IO Stories is a web-based resource designed for academics, educational professionals, inclusive artists and creatives interested in the intersections between creative storytelling and Autism.
IO Stories was born out of a passion for inclusive education and creative artistic expression by Autistic Artist and Creative Educator Claudia Van-Nimwegen as partial fulfilment of her Master of Arts qualification in Inclusive Arts Practice at the University of Brighton.
This resource has been developed as a creative response to research collected in early 2021 by Claudia; delving deep into the question of ‘How can everyday art materials support Neurodiverse people to tell stories and share life experiences?’.
As an immersive researcher, Claudia ran a series of online creative storytelling workshops working alongside two Autistic participants.
In the workshops participants were encouraged to develop self-agency by choosing the materials and creative processes they were using to tell stories. This meant a shift from planned activities to experiment with low-tech materials including smartphones and open-source editing apps had to occur: an unfamiliar territory for me as a technological-based creative.
As a result, participants developed their own storytelling process: using familiar art materials (coloured pens and paper characters) combined with an unfamiliar, abstract process (typing words into Zoom chat box and verbalising phrases). This creative storytelling method supported participants self-development as they reported feeling “free making art” and the process allowed them to “own my stories” (Participants March 2021).
Throughout the research, one core theme became prevalent: a sense of freedom and liberation that existed when taking ownership of the stories that were told and created – specifically through text and non-linear speech.
The intention is, has been, as always will be to educate and provide insight into ‘Storytelling on the Spectrum’. The content included on IO Stories steers away from the traditional notions of Autism Spectrum Conditions as ‘something needing to be fixed’, and alternatively focusses on embracing differences and Neurodiversity within the creative realms.
Split into 4 sections, this resource covers the topics of:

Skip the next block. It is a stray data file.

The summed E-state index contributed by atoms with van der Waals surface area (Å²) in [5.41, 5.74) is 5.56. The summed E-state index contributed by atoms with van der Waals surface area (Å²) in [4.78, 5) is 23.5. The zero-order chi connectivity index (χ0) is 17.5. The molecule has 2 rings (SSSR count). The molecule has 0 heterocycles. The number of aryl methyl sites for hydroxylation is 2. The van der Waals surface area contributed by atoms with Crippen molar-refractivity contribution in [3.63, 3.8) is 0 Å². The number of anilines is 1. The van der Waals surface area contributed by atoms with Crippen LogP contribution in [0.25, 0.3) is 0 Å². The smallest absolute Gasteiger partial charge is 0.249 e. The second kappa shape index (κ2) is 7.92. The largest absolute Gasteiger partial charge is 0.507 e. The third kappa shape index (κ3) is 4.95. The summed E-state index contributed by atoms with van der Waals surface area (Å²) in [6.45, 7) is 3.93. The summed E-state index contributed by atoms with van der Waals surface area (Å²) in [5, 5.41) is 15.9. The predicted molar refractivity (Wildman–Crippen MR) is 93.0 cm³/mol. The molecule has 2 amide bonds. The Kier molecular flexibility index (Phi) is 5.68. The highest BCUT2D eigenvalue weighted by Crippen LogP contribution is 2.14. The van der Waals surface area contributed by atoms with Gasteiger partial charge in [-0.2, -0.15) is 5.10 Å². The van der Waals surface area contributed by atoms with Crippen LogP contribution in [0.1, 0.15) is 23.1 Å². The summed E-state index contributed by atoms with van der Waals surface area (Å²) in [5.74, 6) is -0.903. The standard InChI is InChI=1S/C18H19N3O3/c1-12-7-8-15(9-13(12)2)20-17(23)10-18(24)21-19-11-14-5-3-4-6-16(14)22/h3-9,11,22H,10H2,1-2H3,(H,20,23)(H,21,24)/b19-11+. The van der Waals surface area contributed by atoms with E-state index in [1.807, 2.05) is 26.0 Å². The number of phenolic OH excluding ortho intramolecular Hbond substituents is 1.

Assessing Autism: Various diagnostic tools and assessments used to identify Autism Spectrum Conditions. (This is a collection of factual references in a poster format.)
Storytelling Techniques: Storytelling techniques, barriers and solutions that could be incorporated into workshops for Autistic individuals. (This is a presentation in a slideshow format).
Devised vs. Prescribed: Explanation of incorporating devised and prescribed storytelling processes with Autistic people. (This is a descriptive explanation in audio format).
LiberArt(E): Example of one Autistic artist’s creative storytelling process. (This is a creative story in video format).
Disclosure: The resource is not suitable to be utilised as a diagnostic and/or psycho-analytical framework when working with Autistic individuals. Any recommendations made within the resource are to be perceived as a guide and not as definitive strategies for inclusion.
As the resource content has been developed from research gathered predominantly from a small qualitative participant group and Claudia’s own experiences, it should not be perceived as entirely representational of the wider Autistic communities expressions and views.
An affirmation model of disability is taken throughout the resource by using ‘Autistic’ as oppose to ‘person/people with Autism’, in respect of the participants and members of the Autistic community Claudia consulted whilst making this resource.